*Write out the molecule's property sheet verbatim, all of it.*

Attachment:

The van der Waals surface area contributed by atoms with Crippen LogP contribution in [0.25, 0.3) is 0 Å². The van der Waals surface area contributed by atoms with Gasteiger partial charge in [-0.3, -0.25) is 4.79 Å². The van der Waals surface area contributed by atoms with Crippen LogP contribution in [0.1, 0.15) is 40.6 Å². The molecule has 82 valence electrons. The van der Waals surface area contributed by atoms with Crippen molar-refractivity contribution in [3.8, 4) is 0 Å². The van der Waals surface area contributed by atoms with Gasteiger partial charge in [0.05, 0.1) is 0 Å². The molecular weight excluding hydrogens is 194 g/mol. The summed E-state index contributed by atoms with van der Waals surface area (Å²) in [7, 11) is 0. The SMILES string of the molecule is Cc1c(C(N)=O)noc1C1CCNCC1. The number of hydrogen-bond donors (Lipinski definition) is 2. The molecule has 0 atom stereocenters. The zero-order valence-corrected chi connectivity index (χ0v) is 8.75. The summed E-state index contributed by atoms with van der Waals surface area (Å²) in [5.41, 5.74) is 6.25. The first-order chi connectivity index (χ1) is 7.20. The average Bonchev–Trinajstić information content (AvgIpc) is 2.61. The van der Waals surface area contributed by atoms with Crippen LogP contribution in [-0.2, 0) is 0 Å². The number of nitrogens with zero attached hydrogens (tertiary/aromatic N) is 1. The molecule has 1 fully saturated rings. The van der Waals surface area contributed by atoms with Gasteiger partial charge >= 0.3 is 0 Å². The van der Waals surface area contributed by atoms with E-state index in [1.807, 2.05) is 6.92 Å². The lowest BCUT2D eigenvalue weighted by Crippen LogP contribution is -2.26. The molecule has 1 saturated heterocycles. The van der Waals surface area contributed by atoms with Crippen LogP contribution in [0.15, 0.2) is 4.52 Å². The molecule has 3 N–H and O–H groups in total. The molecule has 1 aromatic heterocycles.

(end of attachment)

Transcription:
The van der Waals surface area contributed by atoms with Crippen LogP contribution in [0.25, 0.3) is 0 Å². The van der Waals surface area contributed by atoms with Gasteiger partial charge in [-0.3, -0.25) is 4.79 Å². The van der Waals surface area contributed by atoms with Crippen LogP contribution in [0.1, 0.15) is 40.6 Å². The molecule has 82 valence electrons. The van der Waals surface area contributed by atoms with Crippen molar-refractivity contribution in [3.8, 4) is 0 Å². The van der Waals surface area contributed by atoms with Gasteiger partial charge in [0.05, 0.1) is 0 Å². The molecular weight excluding hydrogens is 194 g/mol. The summed E-state index contributed by atoms with van der Waals surface area (Å²) in [7, 11) is 0. The SMILES string of the molecule is Cc1c(C(N)=O)noc1C1CCNCC1. The number of hydrogen-bond donors (Lipinski definition) is 2. The molecule has 0 atom stereocenters. The zero-order valence-corrected chi connectivity index (χ0v) is 8.75. The summed E-state index contributed by atoms with van der Waals surface area (Å²) in [5.41, 5.74) is 6.25. The first-order chi connectivity index (χ1) is 7.20. The average Bonchev–Trinajstić information content (AvgIpc) is 2.61. The van der Waals surface area contributed by atoms with Crippen LogP contribution in [-0.2, 0) is 0 Å². The number of nitrogens with zero attached hydrogens (tertiary/aromatic N) is 1. The molecule has 1 fully saturated rings. The van der Waals surface area contributed by atoms with Gasteiger partial charge >= 0.3 is 0 Å². The van der Waals surface area contributed by atoms with E-state index in [1.807, 2.05) is 6.92 Å². The lowest BCUT2D eigenvalue weighted by Crippen LogP contribution is -2.26. The molecule has 1 saturated heterocycles. The van der Waals surface area contributed by atoms with Crippen LogP contribution in [0.15, 0.2) is 4.52 Å². The molecule has 3 N–H and O–H groups in total. The molecule has 1 aromatic heterocycles.